Canadian activist slams Greece for turning back Gaza-bound vessel 4Jul11 July 5, 2011

by Patrick Martin  -  The Globe and Mail -  4 July 2011

They knew they wouldn’t get far. Barely 12 kilometres out of Crete’s port city of Agios Nikolaos, the Canadian-owned ship, Tahrir, was caught and boarded by the Greek Coast Guard; its mostly Canadian passengers frustrated in their attempt to sail to Gaza and break the Israeli blockade of the Palestinian territory.

They knew, but they tried it anyway. “Greece has no right to hold us here,” David Heap, one of the Canada Boat to Gaza organizers, said in a telephone interview from the ship, a one-time Greek island ferry. “We wanted to at least show the world the Greeks are helping Israel enforce an illegal blockade of Gaza.”

Mr. Heap, a professor of French at the University of Western Ontario and the son of the outspoken former NDP MP Dan Heap, had never expected such behaviour from the government of George Papandreou. Greece always had been known as a great supporter of the Palestinians. Mr. Papandreou’s father, Andreas, was so opposed to Israel that he even had been accused of aiding Palestinian terrorists during his tenure in as Greek prime minister in the 1980s.

Not any more.

Relations between the two countries began to change early last year when Mr. Papandreou and Israeli Prime Minister Benjamin Netanyahu reportedly met by coincidence in Moscow. The Israeli leader is said to have taken the opportunity to voice his concern about Islamic militancy in Turkey, Greece’s great nemesis. The two men became friendly.

Israel has closed all borders and maintained a blockade of the Gaza Strip since Hamas took power there in 2007. Part punishment for Hamas, which Israel views as a terrorist organization, and part safeguard against weapons being smuggled into the territory, the blockade has become a fixture of Israeli policy.

Successive flotillas have tried to perforate the blockade with limited success. A year ago, the biggest flotilla, led by a Turkish organization, was stopped at sea and boarded. Meeting unexpectedly serious resistance, Israeli commandos killed eight Turkish activists during the operation.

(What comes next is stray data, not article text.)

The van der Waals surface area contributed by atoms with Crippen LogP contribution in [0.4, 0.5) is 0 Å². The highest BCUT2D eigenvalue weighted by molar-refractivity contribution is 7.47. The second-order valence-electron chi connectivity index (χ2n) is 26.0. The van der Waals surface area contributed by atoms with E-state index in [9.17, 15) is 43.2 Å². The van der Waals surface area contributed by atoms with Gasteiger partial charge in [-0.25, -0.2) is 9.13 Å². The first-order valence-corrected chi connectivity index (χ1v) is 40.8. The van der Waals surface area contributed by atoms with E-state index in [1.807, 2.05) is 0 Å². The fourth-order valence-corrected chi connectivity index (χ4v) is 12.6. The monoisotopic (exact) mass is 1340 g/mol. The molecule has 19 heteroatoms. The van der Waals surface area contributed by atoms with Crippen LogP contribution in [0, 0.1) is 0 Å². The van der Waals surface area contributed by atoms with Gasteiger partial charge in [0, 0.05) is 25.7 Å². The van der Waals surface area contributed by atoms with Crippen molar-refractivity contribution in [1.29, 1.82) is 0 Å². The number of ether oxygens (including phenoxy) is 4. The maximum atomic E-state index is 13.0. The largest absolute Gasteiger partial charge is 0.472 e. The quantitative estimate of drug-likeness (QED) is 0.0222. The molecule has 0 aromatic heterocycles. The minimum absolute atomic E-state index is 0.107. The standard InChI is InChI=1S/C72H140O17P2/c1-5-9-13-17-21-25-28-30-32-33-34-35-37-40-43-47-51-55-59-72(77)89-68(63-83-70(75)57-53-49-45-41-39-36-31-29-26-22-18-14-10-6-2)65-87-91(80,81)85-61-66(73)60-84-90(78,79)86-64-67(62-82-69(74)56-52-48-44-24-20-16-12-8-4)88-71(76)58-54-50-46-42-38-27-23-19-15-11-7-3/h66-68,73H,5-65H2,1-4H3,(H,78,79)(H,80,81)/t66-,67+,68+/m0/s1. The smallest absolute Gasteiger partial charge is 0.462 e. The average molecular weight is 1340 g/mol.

From that point, Israel’s relations with Turkey went south in a hurry. Turkey withdrew its ambassador and demanded Israel apologize for the deaths and pay compensation to the victims’ families. It suspended the two countries’ long-time joint military exercises.

Israel insisted it was within its rights to blockade hostile territory and accused Turkey of fomenting trouble by supporting the flotilla.

With Turkish relations in the dumper, Israel needed a strategic ally in the eastern Mediterranean to take the place of Turkey, and Greece badly needed an influential friend to help the country weather serious economic difficulties.

Today, Israel is an advocate for Greece in European and Western circles. Their air forces just finished a two-week exercise in northern Greece. And Mr. Papandreou’s government is keeping the Gaza flotilla’s boats in various Greek ports tied up with red tape or under the watch of Greek commandos.

“It’s terribly sad,” Mr. Heap said. “The people here [in Crete] tell us they are ashamed of their government; some of the soldiers apologize for what they have to do to us.”

When the coast guard overtook the ship and several commandos and police came on board, Mr. Heap said, the volunteers “disabled the engines to make it hard for the Greeks to get the ship back to port.”

Towed back to harbour, the ship had its diesel tank ruptured when it was roughly docked at a pier without bumpers, Mr. Heap added. Early reports about the ship sinking were the result of a premature evaluation, Mr. Heap explained, apologizing for the misleading information.

It looks to be the end of the line for Mr. Heap, in this, his second frustrated attempt to get to Gaza. He had been part of a 2009-10 march to Gaza that was stopped by the Hosni Mubarak government in Cairo.

Mr. Heap, a father of two, says he won’t quit, despite criticism by some at home, including at his own university.

“That’s their opinion,” he says of his critics. “A lot of people are proud of what we’re doing.”

He said his father, an Anglican priest, union organizer and social activist, “was ridiculed too when he went to Selma to join Martin Luther King,” referring to the ground breaking civil rights marches in the southern United States in the 1960s.

For David Heap, Gaza is his Alabama.

“They may not need food or other basics,” he said of the people of Gaza, “but they need freedom, and economic opportunity.”

“I’m going to keep trying to help them.”

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